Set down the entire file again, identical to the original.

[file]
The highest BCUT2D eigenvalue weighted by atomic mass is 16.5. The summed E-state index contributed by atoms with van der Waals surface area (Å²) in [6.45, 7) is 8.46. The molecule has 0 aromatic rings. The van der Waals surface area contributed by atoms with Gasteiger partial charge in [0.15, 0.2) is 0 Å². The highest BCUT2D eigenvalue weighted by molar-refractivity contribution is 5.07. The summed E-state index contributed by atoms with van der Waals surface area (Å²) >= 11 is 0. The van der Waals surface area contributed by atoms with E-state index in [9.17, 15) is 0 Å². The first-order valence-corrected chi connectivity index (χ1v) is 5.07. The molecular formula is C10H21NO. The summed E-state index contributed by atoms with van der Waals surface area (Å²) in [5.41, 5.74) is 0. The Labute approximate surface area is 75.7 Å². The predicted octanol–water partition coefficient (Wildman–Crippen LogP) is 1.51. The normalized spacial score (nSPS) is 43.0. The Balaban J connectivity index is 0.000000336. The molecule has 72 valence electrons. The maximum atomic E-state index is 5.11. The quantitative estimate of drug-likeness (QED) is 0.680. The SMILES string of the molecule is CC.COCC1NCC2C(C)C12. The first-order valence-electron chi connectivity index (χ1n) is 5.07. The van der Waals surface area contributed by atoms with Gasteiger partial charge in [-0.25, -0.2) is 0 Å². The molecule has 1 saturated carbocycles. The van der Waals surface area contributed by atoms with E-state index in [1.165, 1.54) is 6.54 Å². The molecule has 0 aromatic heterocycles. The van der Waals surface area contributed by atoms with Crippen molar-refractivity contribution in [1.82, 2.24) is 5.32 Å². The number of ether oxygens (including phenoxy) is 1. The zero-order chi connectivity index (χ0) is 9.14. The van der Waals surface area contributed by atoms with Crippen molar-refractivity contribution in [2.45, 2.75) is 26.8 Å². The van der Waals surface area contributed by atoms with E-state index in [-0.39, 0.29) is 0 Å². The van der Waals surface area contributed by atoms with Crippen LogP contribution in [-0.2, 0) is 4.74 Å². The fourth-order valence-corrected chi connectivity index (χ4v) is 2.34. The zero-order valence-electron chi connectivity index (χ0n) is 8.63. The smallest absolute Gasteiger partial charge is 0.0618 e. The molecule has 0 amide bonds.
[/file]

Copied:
The highest BCUT2D eigenvalue weighted by atomic mass is 16.5. The summed E-state index contributed by atoms with van der Waals surface area (Å²) in [6.45, 7) is 8.46. The molecule has 0 aromatic rings. The van der Waals surface area contributed by atoms with Gasteiger partial charge in [0.15, 0.2) is 0 Å². The highest BCUT2D eigenvalue weighted by molar-refractivity contribution is 5.07. The summed E-state index contributed by atoms with van der Waals surface area (Å²) >= 11 is 0. The van der Waals surface area contributed by atoms with E-state index in [9.17, 15) is 0 Å². The first-order valence-corrected chi connectivity index (χ1v) is 5.07. The molecular formula is C10H21NO. The summed E-state index contributed by atoms with van der Waals surface area (Å²) in [5.41, 5.74) is 0. The Labute approximate surface area is 75.7 Å². The predicted octanol–water partition coefficient (Wildman–Crippen LogP) is 1.51. The normalized spacial score (nSPS) is 43.0. The Balaban J connectivity index is 0.000000336. The molecule has 72 valence electrons. The maximum atomic E-state index is 5.11. The quantitative estimate of drug-likeness (QED) is 0.680. The SMILES string of the molecule is CC.COCC1NCC2C(C)C12. The first-order valence-electron chi connectivity index (χ1n) is 5.07. The van der Waals surface area contributed by atoms with Gasteiger partial charge in [-0.25, -0.2) is 0 Å². The molecule has 1 saturated carbocycles. The van der Waals surface area contributed by atoms with E-state index in [1.165, 1.54) is 6.54 Å². The molecule has 0 aromatic heterocycles. The van der Waals surface area contributed by atoms with Crippen molar-refractivity contribution in [1.82, 2.24) is 5.32 Å². The number of ether oxygens (including phenoxy) is 1. The zero-order chi connectivity index (χ0) is 9.14. The van der Waals surface area contributed by atoms with Crippen molar-refractivity contribution in [2.45, 2.75) is 26.8 Å². The van der Waals surface area contributed by atoms with E-state index in [-0.39, 0.29) is 0 Å². The van der Waals surface area contributed by atoms with Crippen LogP contribution in [-0.2, 0) is 4.74 Å². The fourth-order valence-corrected chi connectivity index (χ4v) is 2.34. The zero-order valence-electron chi connectivity index (χ0n) is 8.63. The smallest absolute Gasteiger partial charge is 0.0618 e. The molecule has 0 amide bonds.